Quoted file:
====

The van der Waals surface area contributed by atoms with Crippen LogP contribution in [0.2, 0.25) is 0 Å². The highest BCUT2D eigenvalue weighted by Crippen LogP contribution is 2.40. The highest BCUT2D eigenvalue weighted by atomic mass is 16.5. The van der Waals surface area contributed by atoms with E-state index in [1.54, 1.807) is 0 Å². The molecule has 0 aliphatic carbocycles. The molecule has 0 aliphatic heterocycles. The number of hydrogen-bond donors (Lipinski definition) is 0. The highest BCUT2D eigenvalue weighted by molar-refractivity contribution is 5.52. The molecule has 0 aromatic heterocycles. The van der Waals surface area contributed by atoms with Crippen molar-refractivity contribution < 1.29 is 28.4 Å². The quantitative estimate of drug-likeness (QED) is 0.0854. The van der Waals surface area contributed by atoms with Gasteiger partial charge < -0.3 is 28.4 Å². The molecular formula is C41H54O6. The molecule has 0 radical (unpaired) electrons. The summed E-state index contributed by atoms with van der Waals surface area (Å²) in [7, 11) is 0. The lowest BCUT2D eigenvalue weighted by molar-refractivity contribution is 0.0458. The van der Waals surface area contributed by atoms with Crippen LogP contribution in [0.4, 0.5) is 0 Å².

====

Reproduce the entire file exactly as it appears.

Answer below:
The van der Waals surface area contributed by atoms with Crippen LogP contribution in [0.2, 0.25) is 0 Å². The highest BCUT2D eigenvalue weighted by Crippen LogP contribution is 2.40. The highest BCUT2D eigenvalue weighted by atomic mass is 16.5. The van der Waals surface area contributed by atoms with E-state index in [1.54, 1.807) is 0 Å². The molecule has 0 aliphatic carbocycles. The molecule has 0 aliphatic heterocycles. The number of hydrogen-bond donors (Lipinski definition) is 0. The highest BCUT2D eigenvalue weighted by molar-refractivity contribution is 5.52. The molecule has 0 aromatic heterocycles. The van der Waals surface area contributed by atoms with Crippen molar-refractivity contribution < 1.29 is 28.4 Å². The quantitative estimate of drug-likeness (QED) is 0.0854. The van der Waals surface area contributed by atoms with Gasteiger partial charge < -0.3 is 28.4 Å². The molecular formula is C41H54O6. The molecule has 0 radical (unpaired) electrons. The summed E-state index contributed by atoms with van der Waals surface area (Å²) in [7, 11) is 0. The lowest BCUT2D eigenvalue weighted by molar-refractivity contribution is 0.0458. The van der Waals surface area contributed by atoms with Crippen LogP contribution in [0.4, 0.5) is 0 Å².